Our Recent Posts

Archive

Tags

Dr. Victoria Baines on her journey to cybersecurity, digital surveillance, ethics, and the future of


Dr. Victoria Baines is a former law enforcement intelligence analyst who spent years investigating and analysing cybercrime and child exploitation. She is one of the leading experts, authors, and researchers in cybersecurity, a regular contributor to BBC, CNN, as well as other major media on digital ethics, cybercrime, and the misuse of emerging technologies.

Baines is the Principal and Founder of Cartimandua Insight, a resource that helps governments and technology companies navigate global cyber-diplomacy and online safety issues. Have you ever heard of the Cyber Warrior Princess podcast? Dr. Baines co-hosts the award-nominated podcast and helps demystify cybersecurity. Victoria is a graduate of Oxford and holds a doctorate in classical literature and is a Visiting Fellow at Oxford and Stanford universities.

In this interview, we delved into Victoria’s path to cybersecurity, her thoughts on electronic surveillance, remote work, and women in the industry.

Studies and getting into cybersecurity

“My background is in linguistic analysis, specifically ancient languages and my Ph.D. is in Roman literature. I spent the best part of 10 years studying Latin and satire,” she says.

After her graduation, Victoria spotted an intelligence analyst job ad for the police in the local newspaper and was intrigued. “It was a job that nobody ever told me about at university. During the interview, I was given a huge pile of intelligence reports and had 40 minutes to go through it, make sense of it, and then present how the crimes were committed. I had to find intelligence gaps, and propose what we should do about it. I was hooked,” remembers Baines.

“I started my career as a higher intelligence analyst working in Surrey Police. After I became a principal analyst at the Child Exploitation and Online Protection (CEOP) command which is now within the UK National Crime Agency, then I moved to Europol. At Europol, I wrote the threat assessment on cybercrime and got involved in designing the European Cybercrime Centre (EC3). From there I went to work at Facebook and was the point of liaison for law enforcement in the security services at Facebook. My journey into cybersecurity was a series of not very deliberate sideways moves and the path wasn’t straightforward,” says Dr. Baines.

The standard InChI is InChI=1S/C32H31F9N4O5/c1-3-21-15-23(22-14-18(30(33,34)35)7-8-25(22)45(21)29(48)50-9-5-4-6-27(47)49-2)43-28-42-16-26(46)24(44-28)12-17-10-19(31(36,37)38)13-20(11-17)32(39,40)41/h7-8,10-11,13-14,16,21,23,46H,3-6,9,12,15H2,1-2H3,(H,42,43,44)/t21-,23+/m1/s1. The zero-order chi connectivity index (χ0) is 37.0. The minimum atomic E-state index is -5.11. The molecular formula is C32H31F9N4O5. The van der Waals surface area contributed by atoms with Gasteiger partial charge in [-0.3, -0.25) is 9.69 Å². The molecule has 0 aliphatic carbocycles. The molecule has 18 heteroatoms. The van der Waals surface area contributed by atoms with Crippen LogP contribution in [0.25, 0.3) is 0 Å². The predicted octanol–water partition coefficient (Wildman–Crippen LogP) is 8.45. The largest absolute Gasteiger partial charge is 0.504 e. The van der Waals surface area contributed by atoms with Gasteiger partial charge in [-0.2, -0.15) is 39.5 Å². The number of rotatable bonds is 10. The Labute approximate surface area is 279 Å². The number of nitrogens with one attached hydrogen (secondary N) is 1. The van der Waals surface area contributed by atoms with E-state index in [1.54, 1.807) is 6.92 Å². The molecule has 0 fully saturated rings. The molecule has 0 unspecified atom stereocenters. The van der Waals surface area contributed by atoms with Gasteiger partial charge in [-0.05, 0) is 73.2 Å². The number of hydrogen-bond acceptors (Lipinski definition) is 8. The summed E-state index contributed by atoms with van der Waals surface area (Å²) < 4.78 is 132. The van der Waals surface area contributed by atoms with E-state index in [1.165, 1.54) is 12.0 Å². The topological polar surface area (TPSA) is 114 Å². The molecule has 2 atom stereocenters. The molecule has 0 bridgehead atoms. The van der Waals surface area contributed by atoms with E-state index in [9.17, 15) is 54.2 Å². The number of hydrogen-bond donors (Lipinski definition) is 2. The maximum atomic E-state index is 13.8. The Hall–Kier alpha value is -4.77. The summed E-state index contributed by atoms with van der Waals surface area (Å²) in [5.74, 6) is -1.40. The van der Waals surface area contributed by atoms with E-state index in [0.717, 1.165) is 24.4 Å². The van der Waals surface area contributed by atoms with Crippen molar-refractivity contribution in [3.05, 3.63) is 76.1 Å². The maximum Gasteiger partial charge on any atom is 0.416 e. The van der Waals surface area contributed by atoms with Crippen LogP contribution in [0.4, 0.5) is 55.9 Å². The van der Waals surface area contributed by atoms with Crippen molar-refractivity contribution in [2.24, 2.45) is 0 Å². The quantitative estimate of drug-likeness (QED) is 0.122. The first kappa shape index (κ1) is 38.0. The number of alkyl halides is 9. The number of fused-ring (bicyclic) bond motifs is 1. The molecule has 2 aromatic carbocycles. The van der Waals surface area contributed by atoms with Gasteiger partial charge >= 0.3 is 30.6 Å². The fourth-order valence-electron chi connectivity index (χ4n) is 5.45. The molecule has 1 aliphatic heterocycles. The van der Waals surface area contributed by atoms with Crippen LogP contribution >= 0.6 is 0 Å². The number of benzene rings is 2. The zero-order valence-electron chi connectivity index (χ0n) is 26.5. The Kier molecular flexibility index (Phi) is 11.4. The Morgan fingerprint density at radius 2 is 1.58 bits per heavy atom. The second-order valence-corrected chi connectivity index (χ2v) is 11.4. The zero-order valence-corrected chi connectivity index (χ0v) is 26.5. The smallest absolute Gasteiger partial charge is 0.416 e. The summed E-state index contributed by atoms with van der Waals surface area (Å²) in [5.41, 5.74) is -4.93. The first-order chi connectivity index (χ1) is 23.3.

“My journey into cybersecurity was a series of not very deliberate sideways moves”

Thoughts on digital surveillance

The leading events of the past months led us to discuss some elements of digital surveillance. But what is the role of tech companies providing these types of solutions? Victoria believes that issues around digital surveillance are changing every day and everyone has to take more responsibility for it.

“Society is waking up to the extent to which they are under surveillance. Some high profile tech providers pulled out of providing facial recognition due to technology being used to promote discrimination and racial injustice. Previously, tech providers tried to remain neutral saying it's not their fault the platforms are misused and they can't be responsible for what people do with their solutions such as facial recognition. When companies pull out of those partnerships on an ethical basis, it means that they now recognise having ethical responsibilities. That puts a greater focus on tech companies to act responsibly. It’s a move away from what we've had until now when it's been a lot easier for tech companies,” says Victoria.

"Society is waking up to the extent to which they are under surveillance"

The role of encryption

And what about an end to end encryption? Digital surveillance doesn’t go without mentioning end to end encryption. When talking about an end to end encryption concerning technology and electronic surveillance, Victoria finds it to be a tough topic. Mostly because, she says, both parties are well-meaning.

“Tech companies want to provide end to end encryption because everybody should have the best security available and the market demands it. Law enforcement and some government agencies think that the tech companies act irresponsibly if they introduce end to end encryption. What I don't think helps is when governments hit tech companies with big sticks to try and get their way, particularly when they don't necessarily understand how impossible it is to have a safe backdoor to encryption,” she says.